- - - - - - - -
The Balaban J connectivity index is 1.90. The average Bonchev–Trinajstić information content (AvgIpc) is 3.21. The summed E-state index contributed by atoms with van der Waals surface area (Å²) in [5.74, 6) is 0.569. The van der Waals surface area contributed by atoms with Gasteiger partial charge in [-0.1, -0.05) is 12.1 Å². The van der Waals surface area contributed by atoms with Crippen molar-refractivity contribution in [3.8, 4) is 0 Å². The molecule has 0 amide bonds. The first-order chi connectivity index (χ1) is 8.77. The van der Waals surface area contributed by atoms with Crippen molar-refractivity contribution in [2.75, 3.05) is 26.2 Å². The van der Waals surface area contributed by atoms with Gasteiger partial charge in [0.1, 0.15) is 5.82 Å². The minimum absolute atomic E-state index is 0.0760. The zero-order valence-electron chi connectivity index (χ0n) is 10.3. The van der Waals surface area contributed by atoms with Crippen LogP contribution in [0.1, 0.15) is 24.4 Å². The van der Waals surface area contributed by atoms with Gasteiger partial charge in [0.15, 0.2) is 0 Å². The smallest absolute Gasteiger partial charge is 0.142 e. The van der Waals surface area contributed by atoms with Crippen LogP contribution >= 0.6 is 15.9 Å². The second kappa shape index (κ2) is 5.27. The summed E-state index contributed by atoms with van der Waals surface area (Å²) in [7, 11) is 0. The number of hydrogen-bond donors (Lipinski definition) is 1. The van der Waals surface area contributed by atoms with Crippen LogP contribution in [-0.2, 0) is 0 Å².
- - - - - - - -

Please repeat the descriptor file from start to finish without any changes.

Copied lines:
The Balaban J connectivity index is 1.90. The average Bonchev–Trinajstić information content (AvgIpc) is 3.21. The summed E-state index contributed by atoms with van der Waals surface area (Å²) in [5.74, 6) is 0.569. The van der Waals surface area contributed by atoms with Gasteiger partial charge in [-0.1, -0.05) is 12.1 Å². The van der Waals surface area contributed by atoms with Crippen molar-refractivity contribution in [3.8, 4) is 0 Å². The molecule has 0 amide bonds. The first-order chi connectivity index (χ1) is 8.77. The van der Waals surface area contributed by atoms with Crippen molar-refractivity contribution in [2.75, 3.05) is 26.2 Å². The van der Waals surface area contributed by atoms with Gasteiger partial charge in [0.1, 0.15) is 5.82 Å². The minimum absolute atomic E-state index is 0.0760. The zero-order valence-electron chi connectivity index (χ0n) is 10.3. The van der Waals surface area contributed by atoms with Crippen LogP contribution in [0.1, 0.15) is 24.4 Å². The van der Waals surface area contributed by atoms with Gasteiger partial charge in [0.15, 0.2) is 0 Å². The smallest absolute Gasteiger partial charge is 0.142 e. The van der Waals surface area contributed by atoms with Crippen LogP contribution >= 0.6 is 15.9 Å². The second kappa shape index (κ2) is 5.27. The summed E-state index contributed by atoms with van der Waals surface area (Å²) in [7, 11) is 0. The number of hydrogen-bond donors (Lipinski definition) is 1. The van der Waals surface area contributed by atoms with Crippen LogP contribution in [-0.2, 0) is 0 Å².